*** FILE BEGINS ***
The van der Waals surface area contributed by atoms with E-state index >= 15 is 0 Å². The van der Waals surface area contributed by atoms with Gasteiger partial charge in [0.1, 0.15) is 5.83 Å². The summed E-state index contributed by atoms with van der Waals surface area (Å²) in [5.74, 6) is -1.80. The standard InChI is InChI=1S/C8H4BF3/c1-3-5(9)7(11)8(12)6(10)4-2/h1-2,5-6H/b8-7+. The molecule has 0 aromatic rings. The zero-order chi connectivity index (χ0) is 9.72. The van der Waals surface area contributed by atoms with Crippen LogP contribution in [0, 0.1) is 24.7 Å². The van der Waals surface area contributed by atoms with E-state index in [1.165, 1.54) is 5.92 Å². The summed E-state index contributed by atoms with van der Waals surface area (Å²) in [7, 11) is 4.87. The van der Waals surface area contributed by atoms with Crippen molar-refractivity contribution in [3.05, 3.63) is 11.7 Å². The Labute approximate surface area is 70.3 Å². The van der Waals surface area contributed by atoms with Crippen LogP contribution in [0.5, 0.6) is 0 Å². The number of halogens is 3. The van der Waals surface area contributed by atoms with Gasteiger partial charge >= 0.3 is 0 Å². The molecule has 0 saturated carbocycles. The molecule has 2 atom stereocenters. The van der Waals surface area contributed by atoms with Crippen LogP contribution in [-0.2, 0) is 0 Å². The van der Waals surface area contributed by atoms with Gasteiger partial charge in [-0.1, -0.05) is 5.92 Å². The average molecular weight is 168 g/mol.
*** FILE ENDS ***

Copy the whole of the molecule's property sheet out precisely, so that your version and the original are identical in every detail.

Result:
The van der Waals surface area contributed by atoms with E-state index >= 15 is 0 Å². The van der Waals surface area contributed by atoms with Gasteiger partial charge in [0.1, 0.15) is 5.83 Å². The summed E-state index contributed by atoms with van der Waals surface area (Å²) in [5.74, 6) is -1.80. The standard InChI is InChI=1S/C8H4BF3/c1-3-5(9)7(11)8(12)6(10)4-2/h1-2,5-6H/b8-7+. The molecule has 0 aromatic rings. The zero-order chi connectivity index (χ0) is 9.72. The van der Waals surface area contributed by atoms with Crippen LogP contribution in [0, 0.1) is 24.7 Å². The van der Waals surface area contributed by atoms with E-state index in [1.165, 1.54) is 5.92 Å². The summed E-state index contributed by atoms with van der Waals surface area (Å²) in [7, 11) is 4.87. The van der Waals surface area contributed by atoms with Crippen molar-refractivity contribution in [3.05, 3.63) is 11.7 Å². The Labute approximate surface area is 70.3 Å². The van der Waals surface area contributed by atoms with Crippen LogP contribution in [0.5, 0.6) is 0 Å². The number of halogens is 3. The van der Waals surface area contributed by atoms with Gasteiger partial charge >= 0.3 is 0 Å². The molecule has 0 saturated carbocycles. The molecule has 2 atom stereocenters. The van der Waals surface area contributed by atoms with Crippen LogP contribution in [-0.2, 0) is 0 Å². The van der Waals surface area contributed by atoms with Gasteiger partial charge in [-0.1, -0.05) is 5.92 Å². The average molecular weight is 168 g/mol.